PARENTHOOD—There is nothing in the church’s teaching that discourages intelligent, unselfish family planning.

EDUCATION—Presbyterians stress education, both for the ministry and for the laity.

THE “ONLY” CHURCH—No Christian church has exclusive possession of the church government authorized by Christ.

THE SACRAMENTS—These include baptism and communion.

Presbyterians interpret the Bible very much like other Protestants do. Ultimately, however, every Presbyterian must find a personal set of beliefs through study, contemplation and worship.

Presbyterians Have Two Main Sources for Inspiration and Guidance in Their Faith

The Bible

The Bible is an inspired record of the revelation of God to all. Presbyterians have always believed that the Bible is the most authoritative source for faith and practice for all people.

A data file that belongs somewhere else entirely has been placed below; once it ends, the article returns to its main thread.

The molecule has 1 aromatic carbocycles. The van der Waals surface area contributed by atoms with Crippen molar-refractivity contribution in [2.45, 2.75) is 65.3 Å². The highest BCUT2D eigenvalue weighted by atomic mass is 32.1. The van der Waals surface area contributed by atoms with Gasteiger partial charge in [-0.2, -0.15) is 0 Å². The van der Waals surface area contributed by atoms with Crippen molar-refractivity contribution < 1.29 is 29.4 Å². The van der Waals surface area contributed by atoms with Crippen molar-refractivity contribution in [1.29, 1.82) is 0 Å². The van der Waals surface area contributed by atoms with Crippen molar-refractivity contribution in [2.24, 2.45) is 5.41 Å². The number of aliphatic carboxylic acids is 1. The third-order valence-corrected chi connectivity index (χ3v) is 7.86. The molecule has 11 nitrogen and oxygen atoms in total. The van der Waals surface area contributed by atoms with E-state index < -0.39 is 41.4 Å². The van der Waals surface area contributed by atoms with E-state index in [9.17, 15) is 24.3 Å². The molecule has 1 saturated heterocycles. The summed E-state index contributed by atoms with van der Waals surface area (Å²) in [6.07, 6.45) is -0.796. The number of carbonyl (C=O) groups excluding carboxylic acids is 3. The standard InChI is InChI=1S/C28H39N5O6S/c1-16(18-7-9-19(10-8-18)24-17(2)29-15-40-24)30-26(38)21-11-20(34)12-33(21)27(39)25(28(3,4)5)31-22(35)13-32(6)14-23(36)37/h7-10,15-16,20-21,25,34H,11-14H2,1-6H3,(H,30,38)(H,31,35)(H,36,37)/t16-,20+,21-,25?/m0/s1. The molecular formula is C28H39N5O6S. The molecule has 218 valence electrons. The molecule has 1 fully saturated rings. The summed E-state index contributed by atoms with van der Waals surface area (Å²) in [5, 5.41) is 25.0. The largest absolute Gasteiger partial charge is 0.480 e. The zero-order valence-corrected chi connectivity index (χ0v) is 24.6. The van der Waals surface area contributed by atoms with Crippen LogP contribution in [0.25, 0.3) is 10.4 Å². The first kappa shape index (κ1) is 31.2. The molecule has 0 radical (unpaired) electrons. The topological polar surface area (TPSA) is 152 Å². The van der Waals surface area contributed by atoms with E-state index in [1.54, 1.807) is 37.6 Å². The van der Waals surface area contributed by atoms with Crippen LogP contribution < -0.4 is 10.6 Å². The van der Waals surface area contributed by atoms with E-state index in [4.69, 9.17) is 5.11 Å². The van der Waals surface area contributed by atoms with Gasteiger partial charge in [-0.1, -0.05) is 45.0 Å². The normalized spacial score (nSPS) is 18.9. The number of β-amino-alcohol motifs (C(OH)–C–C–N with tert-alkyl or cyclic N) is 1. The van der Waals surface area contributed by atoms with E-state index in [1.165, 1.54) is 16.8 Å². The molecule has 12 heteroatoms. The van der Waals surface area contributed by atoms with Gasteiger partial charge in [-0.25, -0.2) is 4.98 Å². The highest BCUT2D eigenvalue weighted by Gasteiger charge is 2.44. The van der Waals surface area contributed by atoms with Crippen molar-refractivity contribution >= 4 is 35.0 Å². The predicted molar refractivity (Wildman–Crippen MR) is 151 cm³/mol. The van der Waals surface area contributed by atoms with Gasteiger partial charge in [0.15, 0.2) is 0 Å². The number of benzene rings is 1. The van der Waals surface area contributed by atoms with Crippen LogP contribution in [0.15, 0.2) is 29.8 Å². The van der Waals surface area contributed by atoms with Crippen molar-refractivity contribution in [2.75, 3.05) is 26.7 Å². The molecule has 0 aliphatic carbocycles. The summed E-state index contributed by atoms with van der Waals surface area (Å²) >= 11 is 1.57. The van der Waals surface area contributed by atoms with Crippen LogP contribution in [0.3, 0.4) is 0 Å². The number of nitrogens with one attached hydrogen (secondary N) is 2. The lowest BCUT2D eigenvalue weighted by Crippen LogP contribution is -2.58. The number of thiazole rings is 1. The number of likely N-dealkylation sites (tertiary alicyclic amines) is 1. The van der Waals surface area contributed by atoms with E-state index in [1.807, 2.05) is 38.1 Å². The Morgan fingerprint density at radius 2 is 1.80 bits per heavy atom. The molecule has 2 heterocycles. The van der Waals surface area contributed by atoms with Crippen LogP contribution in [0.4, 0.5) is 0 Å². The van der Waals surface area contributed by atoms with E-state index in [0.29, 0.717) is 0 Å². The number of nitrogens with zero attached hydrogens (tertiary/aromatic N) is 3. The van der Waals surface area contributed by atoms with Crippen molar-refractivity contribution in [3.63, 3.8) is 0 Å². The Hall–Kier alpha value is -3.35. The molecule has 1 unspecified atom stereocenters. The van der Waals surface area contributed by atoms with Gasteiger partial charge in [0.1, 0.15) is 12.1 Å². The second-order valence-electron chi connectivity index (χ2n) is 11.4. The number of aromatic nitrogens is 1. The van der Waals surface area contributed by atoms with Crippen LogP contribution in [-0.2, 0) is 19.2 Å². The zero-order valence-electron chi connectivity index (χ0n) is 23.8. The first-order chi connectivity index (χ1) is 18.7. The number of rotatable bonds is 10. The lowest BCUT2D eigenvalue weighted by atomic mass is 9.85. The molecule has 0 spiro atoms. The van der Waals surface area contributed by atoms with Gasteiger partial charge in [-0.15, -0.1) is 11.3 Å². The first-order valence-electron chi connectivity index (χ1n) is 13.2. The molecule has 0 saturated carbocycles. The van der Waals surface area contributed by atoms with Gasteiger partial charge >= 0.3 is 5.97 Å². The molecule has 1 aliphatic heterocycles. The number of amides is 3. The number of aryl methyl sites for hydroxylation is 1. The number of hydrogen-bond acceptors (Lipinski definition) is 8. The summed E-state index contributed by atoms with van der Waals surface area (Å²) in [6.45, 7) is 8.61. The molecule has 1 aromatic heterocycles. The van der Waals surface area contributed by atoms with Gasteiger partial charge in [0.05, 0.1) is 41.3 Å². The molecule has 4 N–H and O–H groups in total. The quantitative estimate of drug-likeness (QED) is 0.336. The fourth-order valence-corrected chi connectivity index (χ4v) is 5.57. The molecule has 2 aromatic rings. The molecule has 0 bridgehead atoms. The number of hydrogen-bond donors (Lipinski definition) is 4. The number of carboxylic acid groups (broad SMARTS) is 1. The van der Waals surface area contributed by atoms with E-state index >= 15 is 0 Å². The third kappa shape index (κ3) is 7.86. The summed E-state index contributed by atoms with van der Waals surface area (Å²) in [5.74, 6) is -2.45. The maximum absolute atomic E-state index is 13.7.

Presbyterians do not believe that the authors of the Bible were “pens of God’ as the pre-Christian writers believed. Instead, they believe the authors were inspired by God to reveal God to all people.

Creeds and Confessions

Creeds and Confessions are statements of doctrine that express the beliefs of a church or congregation. They include:

  • the Apostles’ Creed
  • the Nicene Creed
  • the Scots Confession, 1560
  • the Heidelberg Catechism
  • the Second Helvetic Confession
  • the Westminster Confession of Faith
  • the Larger Catechism
  • the Shorter Catechism
  • the Theological Declaration of Barmen
  • the Confession of 1967
  •  “A Brief Statement of Faith” 1991